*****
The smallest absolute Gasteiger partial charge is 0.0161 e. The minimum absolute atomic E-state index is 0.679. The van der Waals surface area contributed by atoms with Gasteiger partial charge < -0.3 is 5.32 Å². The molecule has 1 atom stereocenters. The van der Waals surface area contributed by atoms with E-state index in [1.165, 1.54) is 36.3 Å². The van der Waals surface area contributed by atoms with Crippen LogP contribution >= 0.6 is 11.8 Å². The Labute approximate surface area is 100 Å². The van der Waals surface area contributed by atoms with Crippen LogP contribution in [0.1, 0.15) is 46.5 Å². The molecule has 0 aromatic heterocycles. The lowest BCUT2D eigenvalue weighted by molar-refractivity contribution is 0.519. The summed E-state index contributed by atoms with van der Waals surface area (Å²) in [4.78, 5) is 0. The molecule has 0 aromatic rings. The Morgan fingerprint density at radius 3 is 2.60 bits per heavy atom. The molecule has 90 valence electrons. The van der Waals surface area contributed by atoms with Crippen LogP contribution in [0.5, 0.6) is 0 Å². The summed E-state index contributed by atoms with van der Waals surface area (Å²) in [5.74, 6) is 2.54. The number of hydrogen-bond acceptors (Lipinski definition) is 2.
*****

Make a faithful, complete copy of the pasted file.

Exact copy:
The smallest absolute Gasteiger partial charge is 0.0161 e. The minimum absolute atomic E-state index is 0.679. The van der Waals surface area contributed by atoms with Gasteiger partial charge < -0.3 is 5.32 Å². The molecule has 1 atom stereocenters. The van der Waals surface area contributed by atoms with E-state index in [1.165, 1.54) is 36.3 Å². The van der Waals surface area contributed by atoms with Crippen LogP contribution >= 0.6 is 11.8 Å². The Labute approximate surface area is 100 Å². The van der Waals surface area contributed by atoms with Crippen LogP contribution in [0.1, 0.15) is 46.5 Å². The molecule has 0 aromatic heterocycles. The lowest BCUT2D eigenvalue weighted by molar-refractivity contribution is 0.519. The summed E-state index contributed by atoms with van der Waals surface area (Å²) in [4.78, 5) is 0. The molecule has 0 aromatic rings. The Morgan fingerprint density at radius 3 is 2.60 bits per heavy atom. The molecule has 90 valence electrons. The van der Waals surface area contributed by atoms with Crippen LogP contribution in [0.5, 0.6) is 0 Å². The summed E-state index contributed by atoms with van der Waals surface area (Å²) in [5.74, 6) is 2.54. The number of hydrogen-bond acceptors (Lipinski definition) is 2.